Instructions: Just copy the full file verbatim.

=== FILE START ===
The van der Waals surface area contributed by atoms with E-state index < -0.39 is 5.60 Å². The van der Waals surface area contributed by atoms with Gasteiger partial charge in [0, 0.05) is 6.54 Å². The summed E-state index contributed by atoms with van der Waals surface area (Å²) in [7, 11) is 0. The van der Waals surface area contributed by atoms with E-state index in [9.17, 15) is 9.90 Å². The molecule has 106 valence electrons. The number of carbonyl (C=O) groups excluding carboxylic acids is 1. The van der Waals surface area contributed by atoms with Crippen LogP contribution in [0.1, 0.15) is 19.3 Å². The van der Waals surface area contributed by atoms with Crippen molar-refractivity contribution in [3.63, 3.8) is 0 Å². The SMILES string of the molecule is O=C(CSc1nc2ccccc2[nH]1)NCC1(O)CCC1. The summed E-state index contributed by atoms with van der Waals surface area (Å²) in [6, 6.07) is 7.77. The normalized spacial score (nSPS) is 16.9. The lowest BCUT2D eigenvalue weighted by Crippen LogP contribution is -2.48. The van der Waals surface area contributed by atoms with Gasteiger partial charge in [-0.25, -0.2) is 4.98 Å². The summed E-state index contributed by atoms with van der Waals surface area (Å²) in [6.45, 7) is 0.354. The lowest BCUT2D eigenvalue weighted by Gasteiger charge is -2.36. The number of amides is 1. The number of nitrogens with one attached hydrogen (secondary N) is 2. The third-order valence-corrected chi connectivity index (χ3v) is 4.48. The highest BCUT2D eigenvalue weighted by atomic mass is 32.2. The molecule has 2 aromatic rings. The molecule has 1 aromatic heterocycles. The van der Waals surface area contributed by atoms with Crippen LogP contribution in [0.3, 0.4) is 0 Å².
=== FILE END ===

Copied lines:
The van der Waals surface area contributed by atoms with E-state index < -0.39 is 5.60 Å². The van der Waals surface area contributed by atoms with Gasteiger partial charge in [0, 0.05) is 6.54 Å². The summed E-state index contributed by atoms with van der Waals surface area (Å²) in [7, 11) is 0. The van der Waals surface area contributed by atoms with E-state index in [9.17, 15) is 9.90 Å². The molecule has 106 valence electrons. The number of carbonyl (C=O) groups excluding carboxylic acids is 1. The van der Waals surface area contributed by atoms with Crippen LogP contribution in [0.1, 0.15) is 19.3 Å². The van der Waals surface area contributed by atoms with Crippen molar-refractivity contribution in [3.63, 3.8) is 0 Å². The SMILES string of the molecule is O=C(CSc1nc2ccccc2[nH]1)NCC1(O)CCC1. The summed E-state index contributed by atoms with van der Waals surface area (Å²) in [6, 6.07) is 7.77. The normalized spacial score (nSPS) is 16.9. The lowest BCUT2D eigenvalue weighted by Crippen LogP contribution is -2.48. The van der Waals surface area contributed by atoms with Gasteiger partial charge in [-0.25, -0.2) is 4.98 Å². The summed E-state index contributed by atoms with van der Waals surface area (Å²) in [6.45, 7) is 0.354. The lowest BCUT2D eigenvalue weighted by Gasteiger charge is -2.36. The number of amides is 1. The number of nitrogens with one attached hydrogen (secondary N) is 2. The third-order valence-corrected chi connectivity index (χ3v) is 4.48. The highest BCUT2D eigenvalue weighted by atomic mass is 32.2. The molecule has 2 aromatic rings. The molecule has 1 aromatic heterocycles. The van der Waals surface area contributed by atoms with Crippen LogP contribution in [0.3, 0.4) is 0 Å².